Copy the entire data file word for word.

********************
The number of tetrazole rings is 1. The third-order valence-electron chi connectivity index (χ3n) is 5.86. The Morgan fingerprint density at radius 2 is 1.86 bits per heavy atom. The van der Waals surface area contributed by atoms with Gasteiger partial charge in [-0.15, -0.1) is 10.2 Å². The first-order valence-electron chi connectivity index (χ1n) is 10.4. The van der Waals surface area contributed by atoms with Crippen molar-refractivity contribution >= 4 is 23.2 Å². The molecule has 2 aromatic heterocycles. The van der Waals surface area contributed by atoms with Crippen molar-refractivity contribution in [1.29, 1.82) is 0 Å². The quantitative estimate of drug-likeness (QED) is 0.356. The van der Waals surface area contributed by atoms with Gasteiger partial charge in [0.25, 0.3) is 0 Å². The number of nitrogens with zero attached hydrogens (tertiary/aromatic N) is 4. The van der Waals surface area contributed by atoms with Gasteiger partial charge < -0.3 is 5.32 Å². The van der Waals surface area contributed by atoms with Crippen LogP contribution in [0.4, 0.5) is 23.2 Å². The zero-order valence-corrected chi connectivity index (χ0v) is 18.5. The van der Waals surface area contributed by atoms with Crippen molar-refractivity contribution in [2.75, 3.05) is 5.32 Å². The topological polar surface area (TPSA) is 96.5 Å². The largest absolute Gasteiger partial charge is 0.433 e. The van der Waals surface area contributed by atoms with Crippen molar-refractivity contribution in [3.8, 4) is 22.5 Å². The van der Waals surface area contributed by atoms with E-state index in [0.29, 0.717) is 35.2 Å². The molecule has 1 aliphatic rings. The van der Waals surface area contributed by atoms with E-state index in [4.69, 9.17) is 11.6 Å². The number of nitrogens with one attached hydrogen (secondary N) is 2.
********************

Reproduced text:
The number of tetrazole rings is 1. The third-order valence-electron chi connectivity index (χ3n) is 5.86. The Morgan fingerprint density at radius 2 is 1.86 bits per heavy atom. The van der Waals surface area contributed by atoms with Gasteiger partial charge in [-0.15, -0.1) is 10.2 Å². The first-order valence-electron chi connectivity index (χ1n) is 10.4. The van der Waals surface area contributed by atoms with Crippen molar-refractivity contribution >= 4 is 23.2 Å². The molecule has 2 aromatic heterocycles. The van der Waals surface area contributed by atoms with Crippen molar-refractivity contribution in [1.29, 1.82) is 0 Å². The quantitative estimate of drug-likeness (QED) is 0.356. The van der Waals surface area contributed by atoms with Gasteiger partial charge in [0.25, 0.3) is 0 Å². The number of nitrogens with zero attached hydrogens (tertiary/aromatic N) is 4. The van der Waals surface area contributed by atoms with Gasteiger partial charge < -0.3 is 5.32 Å². The van der Waals surface area contributed by atoms with Crippen LogP contribution in [0.4, 0.5) is 23.2 Å². The zero-order valence-corrected chi connectivity index (χ0v) is 18.5. The van der Waals surface area contributed by atoms with Crippen molar-refractivity contribution in [2.75, 3.05) is 5.32 Å². The topological polar surface area (TPSA) is 96.5 Å². The largest absolute Gasteiger partial charge is 0.433 e. The van der Waals surface area contributed by atoms with Crippen molar-refractivity contribution in [3.8, 4) is 22.5 Å². The van der Waals surface area contributed by atoms with E-state index in [0.29, 0.717) is 35.2 Å². The molecule has 1 aliphatic rings. The van der Waals surface area contributed by atoms with E-state index in [4.69, 9.17) is 11.6 Å². The number of nitrogens with one attached hydrogen (secondary N) is 2.